Driving schools do their very best to make sure the drivers of tomorrow are fully equipped to be behind the wheel of a car. And just in case things go wrong before that happens, all of them have driving school insurance.
According to a new study, however, it’s not just the driver that should attend driving school, it’s also his future passengers.
The poll of around 2,000 motorists reveals that 70% of them believe that a passenger who often shows unwarranted emotion, or offers ‘help’ or advice, is the most annoying thing when driving.
Flinching when someone drives ‘too close’ to the vehicle in front, criticising his or her driving, and pointing out the right junction or turnoff irritates drivers tremendously.
Other major irritations include developing ‘road rage’ on behalf of the drive, giving unneeded directions, and holding hands over your face.
The list also includes: giving advice about the best lane to be in; instructing the driver when to pull of at traffic lights; fiddling with the air con or heating controls; changing the music; gesturing at other drivers or even swearing at them; and reading out road signs as they go by.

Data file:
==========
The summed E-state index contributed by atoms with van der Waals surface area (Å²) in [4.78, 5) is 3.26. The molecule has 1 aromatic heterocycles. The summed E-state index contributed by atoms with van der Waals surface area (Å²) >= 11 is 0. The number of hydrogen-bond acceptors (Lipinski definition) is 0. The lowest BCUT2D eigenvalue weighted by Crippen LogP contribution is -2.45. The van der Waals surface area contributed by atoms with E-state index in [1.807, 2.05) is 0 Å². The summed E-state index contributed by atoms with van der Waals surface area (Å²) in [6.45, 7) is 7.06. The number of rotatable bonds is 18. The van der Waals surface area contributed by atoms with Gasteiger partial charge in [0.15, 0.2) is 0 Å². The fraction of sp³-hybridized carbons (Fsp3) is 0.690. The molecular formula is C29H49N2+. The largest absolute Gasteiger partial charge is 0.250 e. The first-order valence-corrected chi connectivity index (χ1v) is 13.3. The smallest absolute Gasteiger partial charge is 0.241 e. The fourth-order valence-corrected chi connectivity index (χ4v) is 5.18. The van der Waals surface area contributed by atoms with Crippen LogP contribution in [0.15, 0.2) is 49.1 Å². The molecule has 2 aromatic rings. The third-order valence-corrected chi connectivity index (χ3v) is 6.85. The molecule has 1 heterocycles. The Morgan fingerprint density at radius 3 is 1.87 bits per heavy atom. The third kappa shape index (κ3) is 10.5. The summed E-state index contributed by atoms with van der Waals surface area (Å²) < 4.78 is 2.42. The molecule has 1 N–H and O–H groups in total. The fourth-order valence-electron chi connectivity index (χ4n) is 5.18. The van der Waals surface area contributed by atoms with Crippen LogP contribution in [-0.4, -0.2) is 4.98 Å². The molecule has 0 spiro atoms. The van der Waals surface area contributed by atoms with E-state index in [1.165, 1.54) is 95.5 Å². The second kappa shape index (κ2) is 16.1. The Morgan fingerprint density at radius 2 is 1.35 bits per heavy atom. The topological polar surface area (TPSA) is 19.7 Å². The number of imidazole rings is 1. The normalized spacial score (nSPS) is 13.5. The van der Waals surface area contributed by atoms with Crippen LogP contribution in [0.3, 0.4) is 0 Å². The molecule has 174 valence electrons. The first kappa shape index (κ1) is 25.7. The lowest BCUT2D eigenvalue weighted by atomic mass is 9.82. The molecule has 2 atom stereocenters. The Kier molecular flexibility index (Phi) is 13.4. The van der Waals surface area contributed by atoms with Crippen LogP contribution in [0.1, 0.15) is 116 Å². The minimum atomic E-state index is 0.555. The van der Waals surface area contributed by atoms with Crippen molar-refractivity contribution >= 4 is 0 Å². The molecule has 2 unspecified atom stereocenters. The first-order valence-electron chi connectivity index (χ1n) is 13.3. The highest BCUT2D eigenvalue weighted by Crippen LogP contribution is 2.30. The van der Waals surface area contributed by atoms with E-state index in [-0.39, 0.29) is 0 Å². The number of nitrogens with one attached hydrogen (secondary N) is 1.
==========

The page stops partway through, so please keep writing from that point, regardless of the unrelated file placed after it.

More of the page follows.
A spokesperson for the Accident Advice Helpline (the company who ran the survey), David Carter, said: “You usually find back-seat drivers are the people who would prefer to be in control of the car, rather than sitting in as a passenger. And if you’re someone who drives on a daily basis, it can be really hard to switch off and let someone else take control.”
He added that passengers who react to what is happening and comment all the time could totally distract drivers, thereby increasing the risk of accidents or near-accidents.
Nagging partners, followed by mothers and then fathers were the biggest culprits.
Nearly 50% of those surveyed reported having been in a quarrel with somebody in the vehicle because of their intrusive comments, and 5% have jumped red lights because of this. Others reported missing a turning, and 7% actually reported being involved in collisions with other cars, pedestrians or cyclists.
In spite of the obvious prevalence of back-seat driving, only 21% of respondents were prepared to admit that they make themselves guilty of this practice when someone else is driving.
Carter concluded by saying that both passengers and drivers turn to Accident Advice Helpline for assistance when they have suffered injuries in non-fault accidents – and very often driver distractions are to blame. “We can all recognise the signs of back-seat driving and should be more aware of their impact on driver’s emotions and levels of concentration.”
Other signs that you are a back-seat driver include: complaining that the driver is driving too fast – or too slowly; loud gasps if the driver even brakes slightly’; hitting non-existent brakes; loudly disagreeing with the satellite navigation system; and frequently closing your eyes when somebody else is behind the wheel.
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